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Believe it or not, small talk is important in the workplace

By Jack Campbell | |6 minute read

Love it or hate it, small talk is an essential way to break awkwardness and build relationships. That’s why it’s important that workers get it right if they’re to thrive at work.


However, it can be difficult, as according to Prodonovich Advisory principal Sue-Ella Prodonovich: “I know many professionals shy away from small talk. Some are too self-conscious. Others see it as irrelevant or even fake. Some just don’t get it at all.”

The importance of small talk was outlined in the study Small Talk and Theory of Mind in Strategic Decision-Making, which revealed: “When subjects engage in brief small talk interaction with strangers via an instant messaging software, they develop beliefs about the stranger’s personality traits, particularly extraversion, which affect their ensuing strategic behaviour.”

This can be very beneficial in a workplace setting, as relationships are strengthened. This, in turn, can improve a variety of other areas. According to Employsure, strong relationships can be beneficial because:

Improve employee morale: There is a saying that people don’t quit jobs; they quit managers. Employee morale will depend on whether your staff feel evidently safe and trusted. If you build strong relationships, you improve employee morale and engagement.
Team members are more productive: If employees have a good friend at work, they are seven times more likely to be engaged at their job.
Improve collaboration: If your employees have each other’s back and unconditional trust, they can freely collaborate and work. They also feel empowered to share ideas and opinions.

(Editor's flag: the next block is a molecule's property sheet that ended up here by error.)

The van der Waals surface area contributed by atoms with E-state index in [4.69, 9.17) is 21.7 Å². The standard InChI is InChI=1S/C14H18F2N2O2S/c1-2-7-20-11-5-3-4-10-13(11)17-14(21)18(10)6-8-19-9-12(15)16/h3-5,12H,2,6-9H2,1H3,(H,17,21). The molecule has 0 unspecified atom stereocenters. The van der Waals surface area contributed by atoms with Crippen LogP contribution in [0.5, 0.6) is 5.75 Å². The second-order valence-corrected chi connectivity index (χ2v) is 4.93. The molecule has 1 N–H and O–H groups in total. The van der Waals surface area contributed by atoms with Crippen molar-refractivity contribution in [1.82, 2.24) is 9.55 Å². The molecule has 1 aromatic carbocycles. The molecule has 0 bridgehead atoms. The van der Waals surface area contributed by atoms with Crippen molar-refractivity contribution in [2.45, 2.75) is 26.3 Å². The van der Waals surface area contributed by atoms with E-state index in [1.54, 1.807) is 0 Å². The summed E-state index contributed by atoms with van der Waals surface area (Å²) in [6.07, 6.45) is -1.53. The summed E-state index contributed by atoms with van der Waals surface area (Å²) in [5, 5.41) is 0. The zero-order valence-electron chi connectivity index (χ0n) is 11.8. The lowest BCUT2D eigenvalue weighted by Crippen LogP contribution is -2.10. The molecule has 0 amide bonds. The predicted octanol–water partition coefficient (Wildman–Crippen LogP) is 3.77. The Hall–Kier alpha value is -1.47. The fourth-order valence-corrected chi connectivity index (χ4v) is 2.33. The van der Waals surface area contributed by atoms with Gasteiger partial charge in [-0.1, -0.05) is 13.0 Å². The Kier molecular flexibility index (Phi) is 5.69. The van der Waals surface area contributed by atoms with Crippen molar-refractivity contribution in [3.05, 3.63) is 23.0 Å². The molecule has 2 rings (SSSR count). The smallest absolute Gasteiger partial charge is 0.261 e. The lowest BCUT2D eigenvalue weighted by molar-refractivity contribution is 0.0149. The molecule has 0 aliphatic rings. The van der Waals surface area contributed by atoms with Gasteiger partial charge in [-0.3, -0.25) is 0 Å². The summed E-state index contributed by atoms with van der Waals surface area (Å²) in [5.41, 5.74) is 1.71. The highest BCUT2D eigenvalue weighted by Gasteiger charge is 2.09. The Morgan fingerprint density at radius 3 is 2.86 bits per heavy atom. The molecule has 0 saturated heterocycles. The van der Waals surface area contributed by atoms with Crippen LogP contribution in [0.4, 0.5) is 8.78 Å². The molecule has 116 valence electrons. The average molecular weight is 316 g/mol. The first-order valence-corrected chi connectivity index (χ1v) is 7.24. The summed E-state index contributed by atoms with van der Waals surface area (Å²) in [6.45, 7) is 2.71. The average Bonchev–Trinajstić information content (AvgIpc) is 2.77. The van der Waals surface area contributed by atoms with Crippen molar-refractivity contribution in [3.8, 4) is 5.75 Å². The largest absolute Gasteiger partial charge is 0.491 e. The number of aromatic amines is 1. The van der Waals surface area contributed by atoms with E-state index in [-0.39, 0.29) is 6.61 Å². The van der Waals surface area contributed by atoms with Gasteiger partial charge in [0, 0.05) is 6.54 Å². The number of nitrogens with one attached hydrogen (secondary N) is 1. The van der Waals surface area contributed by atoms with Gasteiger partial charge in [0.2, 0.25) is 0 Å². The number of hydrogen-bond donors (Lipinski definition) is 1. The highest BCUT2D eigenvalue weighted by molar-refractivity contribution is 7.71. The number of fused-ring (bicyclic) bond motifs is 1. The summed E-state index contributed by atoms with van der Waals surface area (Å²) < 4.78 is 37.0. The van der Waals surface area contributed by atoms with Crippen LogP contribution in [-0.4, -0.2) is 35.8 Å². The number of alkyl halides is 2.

So, how can you nail small talk? According to Ms Prodonovich, there are six key ways to improve it:

  1. Start the small talk early on: Don’t save up your small talk for when you meet someone, whether that’s virtually or face to face. Use some of it when you’re setting up your meeting or talking to the person beforehand. Try to establish some rapport at this early stage by talking about something other than how busy you are.
  2. Remember that small actions count: You don’t have to go overboard when you do small talk, especially when the other person wants to get straight into the task at hand. Often, a brief smile, a bit of politeness and a “great to see you” is all you need to get things going.
  3. If you can’t think of anything else, just base your small talk on the meeting itself: Recap the purpose of the meeting, the process you’ll be following in the discussion (e.g. “Here are the points we’re covering; do you think we need to include anything else?”) and the outcome you hope for. This can at least get everyone talking and looking for common ground.
  4. Use it in the pre- or post-amble: You can always use your small talk on the way into a meeting or after it. Turn off your phone before you arrive at the meeting and talk to the people in reception about the traffic, the harbour view, the weather or whatever, on the way into the meeting or the way out. Again, if you can’t think of anything else to say on the way out the door, just ask them what they found interesting in the discussion or what they see as the next steps.
  5. Tell them the clock is off: Sometimes, it’s not you; it’s the other person. They clam up and get straight to business because they think you’ll be charging them for the small talk you engage in. So, make it obvious that the clock is off. Close your laptop or device, and even tell them explicitly that you’re not charging them.
  6. Stay flexible and open to connecting: Even if your first efforts fall flat, stay open to connecting. Think of the example of the diplomat above. Also, while thinking of some topics of conversation ahead of time may be a good ploy, think of some that will actually spark conversation rather than stop it. And try not to make it too obvious you have pre-rehearsed talking points.



When an organisation or its members can uphold their commitment to a cause or institution in the face of adversity, this is referred to as their morale. It is frequently used as a general evaluation of a group's resolve, submission, and self-control when they are charged with carrying out a superior's instructions.

Team building

The goal of team building is to instil a culture of interdependence and trust among employees so that they feel appreciated for the work they do and appreciate what others bring to the table. Although this may be implemented as a training programme, it mainly depends on morale and company culture to develop a long-lasting, maintained feeling of team.

Jack Campbell

Jack Campbell

Jack is the editor at HR Leader.